Christian family in Afghanistan appeals to pope to help them flee persecution

Now, as before, I am conscious that people's ignorance of who Sikhs are, as well as our country's underlying anti-Muslim bias, will translate into spikes of hate. It's a matter of fact, as pragmatic as the texts I've received from friends and family advising one another to be cautious and vigilant.

The anticipation of hate violence here does not compare to the immense suffering of Afghans who are losing their homes, their livelihoods, their loved ones and so much more. Yet we should ask whether, 20 years after we went to Afghanistan, we have learned to tell an extremist from a person of faith going about their daily lives. Have we learned anything about our own bigotry and extremism, and the rights of religious minorities?

It's hypocritical for us to point fingers at Afghanistan without looking at our own home, too.

If you are looking for a way to become an interfaith leader, work for racial equity and build bridges, please check out our free curriculum "We Are Each Other's" and start your interfaith leadership today

more from IFYC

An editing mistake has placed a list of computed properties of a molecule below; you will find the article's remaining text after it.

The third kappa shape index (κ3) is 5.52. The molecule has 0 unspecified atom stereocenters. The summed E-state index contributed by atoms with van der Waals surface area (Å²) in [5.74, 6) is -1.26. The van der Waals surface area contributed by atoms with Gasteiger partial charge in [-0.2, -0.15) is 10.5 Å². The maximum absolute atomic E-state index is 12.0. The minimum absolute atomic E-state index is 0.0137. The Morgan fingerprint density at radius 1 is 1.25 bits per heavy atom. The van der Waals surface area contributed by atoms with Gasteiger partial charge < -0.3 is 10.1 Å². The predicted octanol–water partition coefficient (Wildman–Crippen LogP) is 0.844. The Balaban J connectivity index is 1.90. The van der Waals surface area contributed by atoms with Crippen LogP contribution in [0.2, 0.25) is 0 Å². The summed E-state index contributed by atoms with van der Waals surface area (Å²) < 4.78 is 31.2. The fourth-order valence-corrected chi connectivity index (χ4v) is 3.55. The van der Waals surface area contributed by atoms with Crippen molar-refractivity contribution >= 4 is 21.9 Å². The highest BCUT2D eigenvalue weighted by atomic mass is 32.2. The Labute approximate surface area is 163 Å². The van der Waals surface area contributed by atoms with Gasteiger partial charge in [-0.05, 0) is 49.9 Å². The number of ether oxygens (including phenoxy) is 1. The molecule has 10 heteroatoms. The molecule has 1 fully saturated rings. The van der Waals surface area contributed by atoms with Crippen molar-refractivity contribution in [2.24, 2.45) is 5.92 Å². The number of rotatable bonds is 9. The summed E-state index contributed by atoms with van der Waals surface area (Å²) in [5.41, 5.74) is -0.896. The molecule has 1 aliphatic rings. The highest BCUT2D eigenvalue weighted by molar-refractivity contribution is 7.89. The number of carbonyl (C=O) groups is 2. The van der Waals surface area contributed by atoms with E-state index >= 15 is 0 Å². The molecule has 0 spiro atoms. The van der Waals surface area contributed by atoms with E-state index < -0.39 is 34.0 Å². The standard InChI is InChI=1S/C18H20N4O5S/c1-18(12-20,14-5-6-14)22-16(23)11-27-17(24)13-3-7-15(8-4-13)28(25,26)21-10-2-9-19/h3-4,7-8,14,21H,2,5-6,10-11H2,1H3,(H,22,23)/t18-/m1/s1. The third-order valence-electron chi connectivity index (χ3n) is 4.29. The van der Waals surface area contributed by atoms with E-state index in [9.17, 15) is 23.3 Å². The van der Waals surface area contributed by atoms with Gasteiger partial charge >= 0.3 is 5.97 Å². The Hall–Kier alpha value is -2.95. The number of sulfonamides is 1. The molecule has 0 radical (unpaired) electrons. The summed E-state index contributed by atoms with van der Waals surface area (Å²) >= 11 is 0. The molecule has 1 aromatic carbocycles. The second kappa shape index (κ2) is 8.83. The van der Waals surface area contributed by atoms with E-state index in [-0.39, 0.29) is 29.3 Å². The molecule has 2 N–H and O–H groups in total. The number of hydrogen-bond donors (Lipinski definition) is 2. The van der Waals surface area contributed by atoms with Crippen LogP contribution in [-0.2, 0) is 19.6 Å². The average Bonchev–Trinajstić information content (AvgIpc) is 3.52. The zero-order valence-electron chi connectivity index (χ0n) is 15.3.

It is incredibly empowering to know that by protecting yourself, you can protect so many other people.  The Lord gave us the knowledge and people we need in order to defeat COVID-19.
"99.8% of U.S. deaths are of the unvaccinated. If you heard of an airline of that percentage dying, whereas a 0.02% on another, you’re switching flights." -- Dr. Jimmie Smith, Macon-Bibb County Health Department, Georgia.
As a scholar of religious studies, I frequently use critical race theory as a tool to better understand how religion operates in American society.
Inspired by their faith, four LDS students built new study resource that has revolutionized how hundreds of thousands of aspiring physicians study for their exams. "It really started because we just wanted to help people," one said.
We're now in one of the holiest seasons of the year for one of smallest and oldest religions in India -- one with a long history in the United States.
Organizing on-campus vaccination clinics, calling thousands of students, hosting informational webinars with medical experts – these are some of the ways in which IFYC’s Faith in the Vaccine Ambassadors (FIVA) have been raising awareness around the COVID-19 vaccine on campuses and high-need communities across the nation.
Last year's winners, listed below, created a range of initiatives, from virtual retreats and criminal justice initiatives to book clubs and racial equity workshops.
Religious objections, once used sparingly around the country to get exempted from various required vaccines, are becoming a much more widely used loophole against the COVID-19 shot.
What will the campus chapel, and the chaplaincy, look like more than a century from now? Let the adventure begin.